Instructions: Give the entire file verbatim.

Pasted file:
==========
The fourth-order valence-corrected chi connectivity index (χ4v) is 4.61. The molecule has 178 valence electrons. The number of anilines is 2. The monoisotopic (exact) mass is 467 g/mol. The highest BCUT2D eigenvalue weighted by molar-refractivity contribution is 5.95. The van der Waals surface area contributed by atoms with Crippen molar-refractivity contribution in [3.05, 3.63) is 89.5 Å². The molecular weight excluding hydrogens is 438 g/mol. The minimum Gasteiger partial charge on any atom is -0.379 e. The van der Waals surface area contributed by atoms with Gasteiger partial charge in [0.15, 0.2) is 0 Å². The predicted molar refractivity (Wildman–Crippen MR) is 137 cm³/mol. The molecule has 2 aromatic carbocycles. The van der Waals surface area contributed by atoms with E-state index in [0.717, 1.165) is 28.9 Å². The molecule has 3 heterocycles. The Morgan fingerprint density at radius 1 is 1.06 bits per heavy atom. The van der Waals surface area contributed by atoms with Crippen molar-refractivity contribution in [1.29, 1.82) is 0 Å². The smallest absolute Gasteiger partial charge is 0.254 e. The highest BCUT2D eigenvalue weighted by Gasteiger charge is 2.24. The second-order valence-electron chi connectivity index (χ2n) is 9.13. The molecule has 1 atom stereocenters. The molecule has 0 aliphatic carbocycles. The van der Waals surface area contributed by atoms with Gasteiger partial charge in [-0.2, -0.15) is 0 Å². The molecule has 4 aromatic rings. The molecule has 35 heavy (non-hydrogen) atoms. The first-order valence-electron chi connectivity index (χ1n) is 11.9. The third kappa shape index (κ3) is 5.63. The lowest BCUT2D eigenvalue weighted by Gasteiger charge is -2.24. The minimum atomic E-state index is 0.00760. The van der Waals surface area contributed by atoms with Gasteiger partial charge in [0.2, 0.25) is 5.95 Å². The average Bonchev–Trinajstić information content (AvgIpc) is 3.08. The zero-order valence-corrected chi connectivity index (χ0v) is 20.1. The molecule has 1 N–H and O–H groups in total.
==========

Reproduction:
The fourth-order valence-corrected chi connectivity index (χ4v) is 4.61. The molecule has 178 valence electrons. The number of anilines is 2. The monoisotopic (exact) mass is 467 g/mol. The highest BCUT2D eigenvalue weighted by molar-refractivity contribution is 5.95. The van der Waals surface area contributed by atoms with Crippen molar-refractivity contribution in [3.05, 3.63) is 89.5 Å². The molecular weight excluding hydrogens is 438 g/mol. The minimum Gasteiger partial charge on any atom is -0.379 e. The van der Waals surface area contributed by atoms with Gasteiger partial charge in [0.15, 0.2) is 0 Å². The predicted molar refractivity (Wildman–Crippen MR) is 137 cm³/mol. The molecule has 2 aromatic carbocycles. The van der Waals surface area contributed by atoms with E-state index in [0.717, 1.165) is 28.9 Å². The molecule has 3 heterocycles. The Morgan fingerprint density at radius 1 is 1.06 bits per heavy atom. The van der Waals surface area contributed by atoms with Crippen molar-refractivity contribution in [1.29, 1.82) is 0 Å². The smallest absolute Gasteiger partial charge is 0.254 e. The highest BCUT2D eigenvalue weighted by Gasteiger charge is 2.24. The second-order valence-electron chi connectivity index (χ2n) is 9.13. The molecule has 1 atom stereocenters. The molecule has 0 aliphatic carbocycles. The van der Waals surface area contributed by atoms with Gasteiger partial charge in [-0.2, -0.15) is 0 Å². The molecule has 4 aromatic rings. The molecule has 35 heavy (non-hydrogen) atoms. The first-order valence-electron chi connectivity index (χ1n) is 11.9. The third kappa shape index (κ3) is 5.63. The lowest BCUT2D eigenvalue weighted by Gasteiger charge is -2.24. The minimum atomic E-state index is 0.00760. The van der Waals surface area contributed by atoms with Gasteiger partial charge in [0.2, 0.25) is 5.95 Å². The average Bonchev–Trinajstić information content (AvgIpc) is 3.08. The zero-order valence-corrected chi connectivity index (χ0v) is 20.1. The molecule has 1 N–H and O–H groups in total.